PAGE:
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Infant Mortality In Cameroon Linked To Poor Breastfeeding 

By Coretta Penn Achu

Cameroon joined the international community to celebrate the 18th edition of the World Breastfeeding Week, from August 1-17. it was celebrated under the theme: ‘Breastfeeding: a vital emergency response.’

During commemorative activities in Bafoussam, West Region, it was revealed that eight out of 10 children in Cameroon are not exclusively breastfed during the first six months. This is contrary to recommendations of the Ministry of Public Health, the World Health Organisation and UNICEF. While statistics further prove that 29 percent of Cameroonian infants aged less than one die because of poor breastfeeding habits, health officials warn that if nothing is immediately done to remedy the situation, 128,000 infants will die by 2011.

It is against this backdrop that the World Breastfeeding Week is celebrated every year. This follows the national policy adopted in 1994 by the Ministry of Public Health for the promotion of breastfeeding in public and private sectors. Moreover, the national policy on Food and Nutrition adopted in 2006 throws more weight on the issue, as former Prime Minister, Ephraim Inoni, signed a decree regulating commercial practices linked to the nutrition of infants.

Mrs. Jacqueline Momo, a dietician at the Sub-department of Food and Nutrition in the West Regional Delegation of Public Health, revealed that the rate of exclusive breastfeeding (0-6 months) stands at 21 percent, compared to 1 percent in 1991, when the first edition of the day was being celebrated.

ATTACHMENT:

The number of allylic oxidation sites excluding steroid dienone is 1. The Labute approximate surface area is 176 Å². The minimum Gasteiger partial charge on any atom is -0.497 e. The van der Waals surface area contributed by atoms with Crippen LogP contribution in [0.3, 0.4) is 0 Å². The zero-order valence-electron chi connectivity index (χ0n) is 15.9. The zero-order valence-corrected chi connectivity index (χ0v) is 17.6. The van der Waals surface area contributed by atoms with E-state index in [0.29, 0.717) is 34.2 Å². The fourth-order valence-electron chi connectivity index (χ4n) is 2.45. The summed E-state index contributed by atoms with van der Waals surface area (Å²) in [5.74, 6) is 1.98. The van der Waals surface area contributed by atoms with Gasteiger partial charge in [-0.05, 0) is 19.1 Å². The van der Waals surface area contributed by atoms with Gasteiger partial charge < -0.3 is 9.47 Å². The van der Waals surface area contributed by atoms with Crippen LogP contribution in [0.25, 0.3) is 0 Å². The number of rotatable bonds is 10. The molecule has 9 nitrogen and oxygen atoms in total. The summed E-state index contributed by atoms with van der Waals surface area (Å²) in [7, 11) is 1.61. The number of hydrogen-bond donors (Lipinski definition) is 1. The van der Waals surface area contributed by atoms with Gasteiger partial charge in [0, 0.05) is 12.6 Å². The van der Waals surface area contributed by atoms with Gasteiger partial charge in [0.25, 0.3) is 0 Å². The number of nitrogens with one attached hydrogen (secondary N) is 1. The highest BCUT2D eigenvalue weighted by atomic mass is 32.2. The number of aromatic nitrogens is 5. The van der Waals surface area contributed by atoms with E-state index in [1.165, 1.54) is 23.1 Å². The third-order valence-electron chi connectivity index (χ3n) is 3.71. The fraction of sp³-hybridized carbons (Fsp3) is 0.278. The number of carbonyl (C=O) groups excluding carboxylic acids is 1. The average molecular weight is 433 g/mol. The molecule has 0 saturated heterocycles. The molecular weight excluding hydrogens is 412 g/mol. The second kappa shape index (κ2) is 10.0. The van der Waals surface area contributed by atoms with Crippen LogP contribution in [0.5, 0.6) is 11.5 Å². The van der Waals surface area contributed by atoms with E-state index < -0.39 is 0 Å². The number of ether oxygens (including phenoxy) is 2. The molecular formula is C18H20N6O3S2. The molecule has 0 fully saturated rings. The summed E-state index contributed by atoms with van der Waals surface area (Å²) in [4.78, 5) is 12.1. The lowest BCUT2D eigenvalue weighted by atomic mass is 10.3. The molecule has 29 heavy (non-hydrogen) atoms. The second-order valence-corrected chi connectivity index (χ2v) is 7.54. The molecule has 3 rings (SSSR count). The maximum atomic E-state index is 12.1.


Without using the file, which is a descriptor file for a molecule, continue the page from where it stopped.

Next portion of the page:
Accounting for the breast week celebration, Mrs. Momo said: ‘According to reports on the social and nutritional situation in the world in general and countries in particular, children’s sanitary conditions were degrading at an alarming speed.’

According to reports, the high morbidity and mortality rates linked to malnutrition and infections caused by the use of feeding bottles as well as the economic crisis have aggravated the already precarious situation. Thus, UNICEF and the WHO mobilised forces and came to the conclusion that infants have to be breastfed exclusively during the first six months after birth.

The Case For Breastfeeding

Mrs. Momo added that breastfeeding is very beneficial for both the infant and mother, thanks to its composition. The first milk that the infant receives at birth contains colostrums, made up of nutrients and water necessary for the baby’s wellbeing. It constitutes the baby’s first vaccine, according to her. It equally contains proteins, lactose, vitamins and mineral salts and water (87 percent), in quantity and quality sufficient enough for the infant’s growth.

She said breastfeeding strengthens the bond between the mother and her baby and helps to reduce the risk of breast cancer in the woman. The expert stressed that for the practice to be a success, mothers need to be encouraged especially by the family. According to her, breastfeeding should be carried out following three principles: breastfeeding the infant 30 minutes after birth, .giving it only breast milk till the age of six months and doing so each time the infant demands.

She however said this can cause some problems in the mother; notably swelling of the breasts, bleeding and abscesses, which can all be treated. She said that, this year, activities are geared toward the promotion of the advantages of breastfeeding as an emergency response, the need to protect and encourage the practice before and during emergency situations; informing mothers, communities, health workers, governments, humanitarian agencies and the media on ways of encouraging breastfeeding.
 

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